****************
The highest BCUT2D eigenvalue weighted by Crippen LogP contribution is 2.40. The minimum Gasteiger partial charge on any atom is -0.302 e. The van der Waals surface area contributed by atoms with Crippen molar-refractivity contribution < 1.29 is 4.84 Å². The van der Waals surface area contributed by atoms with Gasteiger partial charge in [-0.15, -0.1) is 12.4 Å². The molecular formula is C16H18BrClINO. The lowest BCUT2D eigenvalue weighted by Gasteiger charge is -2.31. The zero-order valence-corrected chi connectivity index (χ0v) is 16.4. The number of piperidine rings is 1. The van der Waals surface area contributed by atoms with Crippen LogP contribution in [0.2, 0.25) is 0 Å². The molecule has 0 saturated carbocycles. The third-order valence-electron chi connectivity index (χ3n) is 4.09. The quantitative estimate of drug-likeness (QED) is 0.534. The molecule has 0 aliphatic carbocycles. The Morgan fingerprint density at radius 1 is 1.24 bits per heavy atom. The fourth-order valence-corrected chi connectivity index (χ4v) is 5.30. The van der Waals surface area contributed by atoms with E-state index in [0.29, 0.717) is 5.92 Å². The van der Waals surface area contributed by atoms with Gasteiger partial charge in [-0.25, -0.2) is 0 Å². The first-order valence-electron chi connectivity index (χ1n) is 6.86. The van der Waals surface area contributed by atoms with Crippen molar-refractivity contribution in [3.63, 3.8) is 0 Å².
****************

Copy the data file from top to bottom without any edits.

The highest BCUT2D eigenvalue weighted by Crippen LogP contribution is 2.40. The minimum Gasteiger partial charge on any atom is -0.302 e. The van der Waals surface area contributed by atoms with Crippen molar-refractivity contribution < 1.29 is 4.84 Å². The van der Waals surface area contributed by atoms with Gasteiger partial charge in [-0.15, -0.1) is 12.4 Å². The molecular formula is C16H18BrClINO. The lowest BCUT2D eigenvalue weighted by Gasteiger charge is -2.31. The zero-order valence-corrected chi connectivity index (χ0v) is 16.4. The number of piperidine rings is 1. The van der Waals surface area contributed by atoms with Crippen LogP contribution in [0.2, 0.25) is 0 Å². The molecule has 0 saturated carbocycles. The third-order valence-electron chi connectivity index (χ3n) is 4.09. The quantitative estimate of drug-likeness (QED) is 0.534. The molecule has 0 aliphatic carbocycles. The Morgan fingerprint density at radius 1 is 1.24 bits per heavy atom. The fourth-order valence-corrected chi connectivity index (χ4v) is 5.30. The van der Waals surface area contributed by atoms with E-state index in [0.29, 0.717) is 5.92 Å². The van der Waals surface area contributed by atoms with Gasteiger partial charge in [-0.25, -0.2) is 0 Å². The first-order valence-electron chi connectivity index (χ1n) is 6.86. The van der Waals surface area contributed by atoms with Crippen molar-refractivity contribution in [3.63, 3.8) is 0 Å².